Equations Describing Reactions

The biochemical reactions are converted into differential equations (Eq. 19, 20) using the method described above. Reaction 2 includes terms from three different reactions: production (using the Michaelis-Menten formulation), hydrolysis of Gq α, and binding to PLC.

Reaction 1:


Reaction 2 (enzyme) and degradation:


Equations 21 and 22 do not use the Michaelis-Menten assumption for these enzyme reactions. Equation 21 has terms for binding of Gq α to PLC, and also binding of PIP2. Equation 22 has terms for production and degradation of IP3.

Reaction 3 (non-MM enzyme formulation):


Reaction 4 (non-MM enzyme) and degradation:


These equations are implemented in Tutorial05.g . Tutorial05.g uses additional files as described in the supplementary material section “ Article Resources ”.


Importance of Calcium Dynamics

Calcium is one of the most important intracellular second messengers and has a wide range of actions (Fig. 1). When bound to calmodulin, it can activate several key enzymes, such as calcium-calmodulin dependent protein kinase (CamKinase), some forms of adenylyl cylcase and phosphodiesterase, and calcineurin. Together with diacylglycerol, it can activate protein kinase C. It gates various calcium dependent potassium channels, and can inhibit phospholipases.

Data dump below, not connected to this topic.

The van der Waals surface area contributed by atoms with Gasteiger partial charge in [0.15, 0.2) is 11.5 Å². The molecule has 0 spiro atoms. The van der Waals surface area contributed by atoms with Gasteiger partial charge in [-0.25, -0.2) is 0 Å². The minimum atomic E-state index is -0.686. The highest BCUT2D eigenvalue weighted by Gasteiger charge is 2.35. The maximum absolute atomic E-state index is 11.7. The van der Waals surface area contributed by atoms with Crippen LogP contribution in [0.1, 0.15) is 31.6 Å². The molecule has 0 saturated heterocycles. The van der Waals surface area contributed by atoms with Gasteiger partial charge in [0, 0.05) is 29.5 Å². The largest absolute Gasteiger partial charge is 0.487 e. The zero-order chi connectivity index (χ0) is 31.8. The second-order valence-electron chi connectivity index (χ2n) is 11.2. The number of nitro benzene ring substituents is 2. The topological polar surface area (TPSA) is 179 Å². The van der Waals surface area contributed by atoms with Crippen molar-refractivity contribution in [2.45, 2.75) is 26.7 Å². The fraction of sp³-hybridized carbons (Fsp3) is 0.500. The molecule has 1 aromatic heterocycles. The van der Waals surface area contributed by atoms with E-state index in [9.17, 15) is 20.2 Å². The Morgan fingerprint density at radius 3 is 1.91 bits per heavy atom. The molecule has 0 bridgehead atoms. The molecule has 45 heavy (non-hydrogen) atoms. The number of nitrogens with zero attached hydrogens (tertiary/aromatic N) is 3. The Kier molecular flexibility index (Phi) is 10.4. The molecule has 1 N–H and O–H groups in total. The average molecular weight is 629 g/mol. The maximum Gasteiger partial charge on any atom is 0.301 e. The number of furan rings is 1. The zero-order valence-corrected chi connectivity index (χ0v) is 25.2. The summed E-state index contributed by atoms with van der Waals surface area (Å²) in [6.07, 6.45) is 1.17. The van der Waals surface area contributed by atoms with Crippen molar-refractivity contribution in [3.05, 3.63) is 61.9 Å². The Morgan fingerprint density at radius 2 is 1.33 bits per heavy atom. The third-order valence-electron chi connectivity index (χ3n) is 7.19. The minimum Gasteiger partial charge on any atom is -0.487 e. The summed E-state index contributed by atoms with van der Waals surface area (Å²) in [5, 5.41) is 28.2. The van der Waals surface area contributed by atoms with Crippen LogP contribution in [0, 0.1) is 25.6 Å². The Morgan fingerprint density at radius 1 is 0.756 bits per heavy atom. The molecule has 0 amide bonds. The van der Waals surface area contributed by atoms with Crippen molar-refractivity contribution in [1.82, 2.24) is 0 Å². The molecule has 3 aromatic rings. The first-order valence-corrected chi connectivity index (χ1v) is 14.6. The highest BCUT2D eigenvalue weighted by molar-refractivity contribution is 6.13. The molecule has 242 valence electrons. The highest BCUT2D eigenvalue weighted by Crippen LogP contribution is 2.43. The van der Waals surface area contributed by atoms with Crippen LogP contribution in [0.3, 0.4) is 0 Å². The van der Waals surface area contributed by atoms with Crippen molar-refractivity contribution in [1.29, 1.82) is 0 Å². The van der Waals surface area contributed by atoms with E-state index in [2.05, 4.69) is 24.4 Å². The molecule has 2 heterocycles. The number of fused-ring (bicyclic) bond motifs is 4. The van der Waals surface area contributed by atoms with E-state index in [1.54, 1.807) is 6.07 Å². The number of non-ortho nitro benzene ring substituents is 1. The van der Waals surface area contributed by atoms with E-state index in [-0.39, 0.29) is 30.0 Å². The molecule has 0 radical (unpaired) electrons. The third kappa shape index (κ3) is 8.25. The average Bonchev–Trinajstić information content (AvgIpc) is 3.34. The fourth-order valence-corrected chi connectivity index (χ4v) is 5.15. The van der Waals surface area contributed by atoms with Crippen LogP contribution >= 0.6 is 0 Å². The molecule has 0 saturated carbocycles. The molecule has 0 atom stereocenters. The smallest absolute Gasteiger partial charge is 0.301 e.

Figure 1: Calcium sources, sinks, and actions. Reprinted from Levitan and Kaczmarek (1997), Fig. 12-16, redrawn from Kennedy (1989) , Fig.1. With kind permission from Elsevier and Oxford University Press. For details see text.

Control of Calcium Dynamics